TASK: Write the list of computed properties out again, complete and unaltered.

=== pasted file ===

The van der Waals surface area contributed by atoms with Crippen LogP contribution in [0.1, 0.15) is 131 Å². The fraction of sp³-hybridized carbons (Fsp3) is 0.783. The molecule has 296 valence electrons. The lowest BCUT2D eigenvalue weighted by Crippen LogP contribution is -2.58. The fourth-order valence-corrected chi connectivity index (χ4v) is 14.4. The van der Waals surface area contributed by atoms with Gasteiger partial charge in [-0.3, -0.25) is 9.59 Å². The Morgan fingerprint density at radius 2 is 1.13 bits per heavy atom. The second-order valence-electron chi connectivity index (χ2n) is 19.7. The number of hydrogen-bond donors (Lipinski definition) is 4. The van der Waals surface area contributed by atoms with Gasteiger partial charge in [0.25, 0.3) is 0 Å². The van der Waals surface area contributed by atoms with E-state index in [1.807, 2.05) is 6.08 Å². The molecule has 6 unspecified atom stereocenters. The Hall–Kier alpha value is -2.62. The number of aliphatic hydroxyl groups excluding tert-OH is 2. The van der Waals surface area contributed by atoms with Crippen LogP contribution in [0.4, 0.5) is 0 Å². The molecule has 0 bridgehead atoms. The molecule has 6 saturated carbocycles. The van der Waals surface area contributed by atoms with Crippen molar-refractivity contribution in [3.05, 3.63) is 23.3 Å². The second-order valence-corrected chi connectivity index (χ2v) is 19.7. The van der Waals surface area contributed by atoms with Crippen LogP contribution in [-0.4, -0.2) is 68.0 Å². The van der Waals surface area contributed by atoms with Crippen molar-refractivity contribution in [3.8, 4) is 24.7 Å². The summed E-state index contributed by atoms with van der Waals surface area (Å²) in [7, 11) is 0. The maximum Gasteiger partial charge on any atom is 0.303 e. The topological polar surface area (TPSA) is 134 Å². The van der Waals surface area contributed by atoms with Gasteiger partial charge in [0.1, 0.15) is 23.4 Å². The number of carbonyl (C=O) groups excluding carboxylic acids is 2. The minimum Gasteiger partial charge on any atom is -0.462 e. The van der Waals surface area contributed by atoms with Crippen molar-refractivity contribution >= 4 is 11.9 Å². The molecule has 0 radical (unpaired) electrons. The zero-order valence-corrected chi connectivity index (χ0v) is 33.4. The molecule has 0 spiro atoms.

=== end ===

The van der Waals surface area contributed by atoms with Crippen LogP contribution in [0.1, 0.15) is 131 Å². The fraction of sp³-hybridized carbons (Fsp3) is 0.783. The molecule has 296 valence electrons. The lowest BCUT2D eigenvalue weighted by Crippen LogP contribution is -2.58. The fourth-order valence-corrected chi connectivity index (χ4v) is 14.4. The van der Waals surface area contributed by atoms with Gasteiger partial charge in [-0.3, -0.25) is 9.59 Å². The Morgan fingerprint density at radius 2 is 1.13 bits per heavy atom. The second-order valence-electron chi connectivity index (χ2n) is 19.7. The number of hydrogen-bond donors (Lipinski definition) is 4. The van der Waals surface area contributed by atoms with Gasteiger partial charge in [0.25, 0.3) is 0 Å². The van der Waals surface area contributed by atoms with E-state index in [1.807, 2.05) is 6.08 Å². The molecule has 6 unspecified atom stereocenters. The Hall–Kier alpha value is -2.62. The number of aliphatic hydroxyl groups excluding tert-OH is 2. The van der Waals surface area contributed by atoms with Crippen LogP contribution in [0.4, 0.5) is 0 Å². The molecule has 0 bridgehead atoms. The molecule has 6 saturated carbocycles. The van der Waals surface area contributed by atoms with Crippen molar-refractivity contribution in [3.05, 3.63) is 23.3 Å². The second-order valence-corrected chi connectivity index (χ2v) is 19.7. The van der Waals surface area contributed by atoms with Crippen LogP contribution in [-0.4, -0.2) is 68.0 Å². The van der Waals surface area contributed by atoms with Crippen molar-refractivity contribution in [3.8, 4) is 24.7 Å². The summed E-state index contributed by atoms with van der Waals surface area (Å²) in [7, 11) is 0. The maximum Gasteiger partial charge on any atom is 0.303 e. The topological polar surface area (TPSA) is 134 Å². The van der Waals surface area contributed by atoms with Gasteiger partial charge in [0.1, 0.15) is 23.4 Å². The number of carbonyl (C=O) groups excluding carboxylic acids is 2. The minimum Gasteiger partial charge on any atom is -0.462 e. The van der Waals surface area contributed by atoms with Crippen molar-refractivity contribution >= 4 is 11.9 Å². The molecule has 0 radical (unpaired) electrons. The zero-order valence-corrected chi connectivity index (χ0v) is 33.4. The molecule has 0 spiro atoms.